Completely agree that forcing you to buy an ipad 3 or newer for a 8 year old is a joke.

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  Reply # 925360 1-Nov-2013 09:07
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KiwiNZ: it's a case of move with the times or be left behind, I can remember when Ballpoint pens were not allowed and parents moaned when fountain pens were replaced with them.


Agreed. I have no issues with ipads/tablets in the classroom. In fact I believe that they can only benefit education.

My problem is not the ipad itself. Its the network its connected to, and I dont trust the school to police/set it up properly, hence my reasoning as to why a mobile connection which parents control could work.

Maybe vodafone/telecom/2degrees could start supplying mobile student plans? Payed for by parents who can add/remove/block certain services etc .. I would be quiet happy to pay for something like that.

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  Reply # 925366 1-Nov-2013 09:11
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and then this happens, ok they are only 8 but kids will be kids

http://www.latimes.com/local/lanow/la-me-ln-lausd-ipad-hack-20130925,0,1971948,print.story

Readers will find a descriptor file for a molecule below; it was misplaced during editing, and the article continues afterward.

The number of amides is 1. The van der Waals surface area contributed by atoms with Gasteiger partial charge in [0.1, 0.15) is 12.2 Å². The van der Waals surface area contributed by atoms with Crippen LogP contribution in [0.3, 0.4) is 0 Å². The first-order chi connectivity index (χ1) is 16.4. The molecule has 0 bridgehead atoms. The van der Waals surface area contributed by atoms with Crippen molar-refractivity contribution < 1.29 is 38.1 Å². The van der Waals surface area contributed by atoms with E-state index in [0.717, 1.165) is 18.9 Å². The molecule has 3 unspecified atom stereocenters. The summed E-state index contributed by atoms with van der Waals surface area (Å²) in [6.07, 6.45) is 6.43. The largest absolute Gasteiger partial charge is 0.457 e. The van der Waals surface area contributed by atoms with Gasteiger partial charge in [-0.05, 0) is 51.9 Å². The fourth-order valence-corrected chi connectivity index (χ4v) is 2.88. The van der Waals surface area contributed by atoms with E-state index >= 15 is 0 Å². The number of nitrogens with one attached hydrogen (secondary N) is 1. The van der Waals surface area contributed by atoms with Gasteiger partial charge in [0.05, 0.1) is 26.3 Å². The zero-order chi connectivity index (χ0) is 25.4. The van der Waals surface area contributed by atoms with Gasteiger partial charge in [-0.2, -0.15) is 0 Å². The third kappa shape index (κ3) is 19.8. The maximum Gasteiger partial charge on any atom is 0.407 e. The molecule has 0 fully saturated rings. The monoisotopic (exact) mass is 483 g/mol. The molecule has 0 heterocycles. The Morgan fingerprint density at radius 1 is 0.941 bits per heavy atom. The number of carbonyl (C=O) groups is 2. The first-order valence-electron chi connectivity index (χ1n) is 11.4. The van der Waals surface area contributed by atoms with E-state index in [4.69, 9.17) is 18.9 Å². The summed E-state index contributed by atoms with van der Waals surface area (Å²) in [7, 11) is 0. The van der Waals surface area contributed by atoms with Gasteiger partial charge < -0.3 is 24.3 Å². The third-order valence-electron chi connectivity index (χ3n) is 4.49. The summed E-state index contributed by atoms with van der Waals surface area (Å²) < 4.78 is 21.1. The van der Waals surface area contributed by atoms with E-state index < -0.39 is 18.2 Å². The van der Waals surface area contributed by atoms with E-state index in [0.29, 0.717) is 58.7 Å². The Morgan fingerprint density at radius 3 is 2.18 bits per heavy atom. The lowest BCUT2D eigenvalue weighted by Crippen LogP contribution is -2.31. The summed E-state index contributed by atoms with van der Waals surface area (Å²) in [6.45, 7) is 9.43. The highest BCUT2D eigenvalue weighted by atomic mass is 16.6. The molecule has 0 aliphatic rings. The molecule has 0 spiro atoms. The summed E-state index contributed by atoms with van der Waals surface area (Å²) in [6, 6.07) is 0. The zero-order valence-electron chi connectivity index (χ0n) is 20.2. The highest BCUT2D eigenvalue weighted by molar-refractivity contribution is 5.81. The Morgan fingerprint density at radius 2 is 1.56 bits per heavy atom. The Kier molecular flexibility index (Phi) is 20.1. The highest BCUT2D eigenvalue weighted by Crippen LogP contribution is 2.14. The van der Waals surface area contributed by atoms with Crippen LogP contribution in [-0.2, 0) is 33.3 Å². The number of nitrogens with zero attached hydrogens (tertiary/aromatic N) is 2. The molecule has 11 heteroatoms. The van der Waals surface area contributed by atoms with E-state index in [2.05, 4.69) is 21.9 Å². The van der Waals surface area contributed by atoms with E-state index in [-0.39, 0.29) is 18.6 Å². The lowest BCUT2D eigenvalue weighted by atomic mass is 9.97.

Common sense is not as common as you think.




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  Reply # 925451 1-Nov-2013 10:06
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Well it looks like the spokes person for the iPad story is Stuart Hale

http://www.vln.school.nz/profile/Stuart.Hale

Yet a local e-learning forum has discussed leapads and chromebooks amongst other technology.

http://www.vln.school.nz/discussion/owner/53310

Personally it isn't just about a non apple device, it is also about a more robust, open and cost effective device.

$500-$750 per child for a device as easily damaged as an iPad is crazy for school kids from 5-10




Generally known online as OpenMedia, now working for Red Hat New Zealand as a Solution Architect for all things Linux, Virtual and of course Cloud. Still playing with MythTV and digital media on the side.

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  Reply # 925470 1-Nov-2013 10:23
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1080p: Despite OP's concerns, teaching ICT to young children is important. The UK will be requiring kids as young as five to have a basic understanding of algorithms, for example. In a world already almost saturated with computers this is not a bad thing.

I can't understand the need for mobile devices for ICT teaching, however. Any computer laboratory would suffice. I can only imagine it is for those kids without computing resources at home being able to access homework and such. The catch-22 is that homes unable to afford computing hardware will have trouble affording a mobile device and, more importantly, an internet connection which makes the mobile device fit for purpose.